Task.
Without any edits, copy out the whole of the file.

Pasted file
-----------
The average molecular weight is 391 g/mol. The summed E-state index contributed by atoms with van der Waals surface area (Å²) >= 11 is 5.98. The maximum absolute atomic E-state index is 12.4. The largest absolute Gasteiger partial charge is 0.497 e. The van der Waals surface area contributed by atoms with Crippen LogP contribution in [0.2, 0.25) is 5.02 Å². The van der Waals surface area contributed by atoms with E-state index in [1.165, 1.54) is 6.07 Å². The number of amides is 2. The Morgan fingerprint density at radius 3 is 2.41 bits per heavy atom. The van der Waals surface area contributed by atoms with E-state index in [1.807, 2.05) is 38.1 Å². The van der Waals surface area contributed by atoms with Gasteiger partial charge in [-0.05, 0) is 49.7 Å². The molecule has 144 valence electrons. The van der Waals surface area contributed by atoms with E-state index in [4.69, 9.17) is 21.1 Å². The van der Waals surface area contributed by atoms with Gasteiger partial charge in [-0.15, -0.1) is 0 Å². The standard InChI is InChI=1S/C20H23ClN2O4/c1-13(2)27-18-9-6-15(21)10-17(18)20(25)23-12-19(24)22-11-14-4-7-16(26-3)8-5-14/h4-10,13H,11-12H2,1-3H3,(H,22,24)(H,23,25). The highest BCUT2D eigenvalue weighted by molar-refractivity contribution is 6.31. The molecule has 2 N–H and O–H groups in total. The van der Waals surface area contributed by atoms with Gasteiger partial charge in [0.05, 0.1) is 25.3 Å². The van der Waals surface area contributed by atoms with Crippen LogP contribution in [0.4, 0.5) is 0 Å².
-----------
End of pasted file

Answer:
The average molecular weight is 391 g/mol. The summed E-state index contributed by atoms with van der Waals surface area (Å²) >= 11 is 5.98. The maximum absolute atomic E-state index is 12.4. The largest absolute Gasteiger partial charge is 0.497 e. The van der Waals surface area contributed by atoms with Crippen LogP contribution in [0.2, 0.25) is 5.02 Å². The van der Waals surface area contributed by atoms with E-state index in [1.165, 1.54) is 6.07 Å². The number of amides is 2. The Morgan fingerprint density at radius 3 is 2.41 bits per heavy atom. The van der Waals surface area contributed by atoms with E-state index in [1.807, 2.05) is 38.1 Å². The van der Waals surface area contributed by atoms with Gasteiger partial charge in [-0.05, 0) is 49.7 Å². The molecule has 144 valence electrons. The van der Waals surface area contributed by atoms with E-state index in [4.69, 9.17) is 21.1 Å². The van der Waals surface area contributed by atoms with Gasteiger partial charge in [-0.15, -0.1) is 0 Å². The standard InChI is InChI=1S/C20H23ClN2O4/c1-13(2)27-18-9-6-15(21)10-17(18)20(25)23-12-19(24)22-11-14-4-7-16(26-3)8-5-14/h4-10,13H,11-12H2,1-3H3,(H,22,24)(H,23,25). The highest BCUT2D eigenvalue weighted by molar-refractivity contribution is 6.31. The molecule has 2 N–H and O–H groups in total. The van der Waals surface area contributed by atoms with Gasteiger partial charge in [0.05, 0.1) is 25.3 Å². The van der Waals surface area contributed by atoms with Crippen LogP contribution in [0.4, 0.5) is 0 Å².